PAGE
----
Forward Thinking

Praying for Kidnapped Teens — and Israel's Sanity

By Chemi Shalev

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(Haaretz) — Like (almost) everyone else, I hope against hope for the safe return of the three kidnapped yeshiva students. One can only imagine their nightmarish ordeal as well as the agony and anguish of the father or mother whose child has disappeared under such bone-chilling circumstances.

But it is not only the immediate families that I am concerned about. In fact, the dignified and even inspiring public appearances of the worried parents leads one to pray that they will be able to cope with the worst, if it should come to that, God forbid. But Israel - or at least large parts of Israeli society - may not be so resilient: the killing of the three boys could push us closer to the edge that we’ve been long approaching.

I am not talking security here, though that too could deteriorate in the wake of what seems to be Israel’s strategy of achieving long held objectives under the guise of searching for the missing students. And I don’t think there is much cause for concern at this point about Israel’s international image, as the world’s attention is on the World Cup in Brazil and the disintegration of Iraq and, if there’s anything left, on the ongoing turbulence in the Ukraine.

I am less focused on the tangible and more on the emotional and psychological toll of the kidnapping on the Israeli psyche. No one can deny that Israeli society has grown more insular and less tolerant, especially over the last decade: prone to bouts of self-righteousness, blind to its own transgressions, allergic to dissenting points of view. The despicable crime committed by the terrorists who carried out the kidnapping could hasten this dangerous and ongoing process.

You can see it in the Knesset, of course, in anti-democratic legislation that is proposed regularly and, increasingly, ratified. You can read it on social media and in the lightly moderated comments of major news outlets in which racist and often homicidal anti-Arab and anti-leftist rants have become so routine they pass unnoticed. You can hear it in the hyper-inflammatory rhetoric such as the explicit and implied threats to Israeli Arab MK Hanin Zoabi’s life following her offensive but nonetheless democratically-protected claim that the kidnappers are not terrorists. You can view it in the tens of thousands of “likes” given in the past 48 hours to a Facebook page that calls on the government to execute Palestinian ‘terrorists’ once an hour until the captured yeshiva students are released; or the government minister who thinks its OK to accuse the United States of being an accomplice to terror because it did not sever its ties with the Palestinian unity government.

It is an internal fire that has spread, unabated, despite the recent years of relative quiet. It is a progression – regression is probably a more exact term – that is marked by the outbursts of violence that sparked it and fueled it: the traumatic suicide bombings of 2002-2004, the transformation of Gaza to a Hamas-controlled launching pad for hostility and rocket fire; Operation Cast Lead and its widespread condemnation, the Mavi Marmara affair and the ensuing Goldstone report.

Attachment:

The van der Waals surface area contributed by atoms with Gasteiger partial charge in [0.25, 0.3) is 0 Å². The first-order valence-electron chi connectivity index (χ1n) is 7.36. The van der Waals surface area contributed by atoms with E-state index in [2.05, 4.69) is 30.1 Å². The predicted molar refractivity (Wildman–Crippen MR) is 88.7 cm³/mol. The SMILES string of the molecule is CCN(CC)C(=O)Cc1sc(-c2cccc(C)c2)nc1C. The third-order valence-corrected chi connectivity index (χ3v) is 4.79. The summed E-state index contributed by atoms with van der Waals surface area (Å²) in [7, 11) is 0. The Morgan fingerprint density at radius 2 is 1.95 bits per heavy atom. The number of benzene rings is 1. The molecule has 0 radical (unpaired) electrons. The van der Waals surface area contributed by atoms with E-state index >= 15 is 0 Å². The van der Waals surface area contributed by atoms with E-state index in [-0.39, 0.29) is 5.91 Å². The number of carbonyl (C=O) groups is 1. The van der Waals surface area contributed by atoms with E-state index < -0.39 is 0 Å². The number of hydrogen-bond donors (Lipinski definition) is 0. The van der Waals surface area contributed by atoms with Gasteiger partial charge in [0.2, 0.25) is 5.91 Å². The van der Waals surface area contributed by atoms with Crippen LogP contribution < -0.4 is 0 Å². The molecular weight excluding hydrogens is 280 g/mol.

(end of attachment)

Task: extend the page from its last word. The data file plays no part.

With each passing phase, Israelis have gradually grown more nationalistic, more thick-skinned and more unsettled. While they wax indignant now about the world’s apathy towards “our boys,” only a handful gave a moment’s thought to the two Palestinian boys gunned down last month in Bituniya in an incident that the IDF has so far smothered under a dark cloud of denials and obfuscation. And anyone who dares mention that sorry incident, or the harsh punishment now being meted out to hundreds of thousands of Palestinians in the wake of the kidnapping, is immediately subjected to a barrage of vilification, accused of “moral equivalence” and labeled a “traitor.”

Not everyone takes such a grim view of this unruly discourse. Writing in the Los Angeles Jewish Journal about the acrimony and political bickering that have served as a backdrop to the tense search for the three kidnapped settlers, Shmuel Rosner says: “If this horrid crime of abduction is a test for Israeli society, I see no reason for great worry. The debate, the anger, the non-stop bickering, the fiery exchanges on social media, are all a sign of strength.”

Possibly. But they could also be viewed as manifestations of a sense of victimhood that leads to viciousness, an indication of a great frustration seeking release, a sign of a society losing its grip. The cognitive dissonance that most Israelis live with, their inability to reconcile their sense of self-righteousness with the world’s dim view of the occupation, leads them to cling to the “whole world is against us” maxim, or to believe in an endemic anti-Semitism that exists regardless of Israeli behavior or, increasingly, to ominous efforts to locate and implicate the enemies within, the well-poisoners and the back-stabbers among us.

“The fervor and ceaseless activity of the believers, on the one hand, and intimidation practiced on opponents and the lukewarm, on the other, are the instruments by which the desired ‘general will’ is made to appear as the will of all. Only one voice is heard, and it is voiced with such an insistence, vehemence, self-righteous fervor and a tone of menace that all the other voices are drowned, cowed and silenced.”

This is what the late historian Jacob Talmon wrote in his seminal 1952 book, in which first coined the term “Totalitarian Democracy.” After the kidnapping and the ensuing outrage, we may not be as far from his concept as you may think. The fuses that have been lit by true believers and the fires that have been stoked by cynical politicians await the trigger that can launch the chain reaction that will change things forever.

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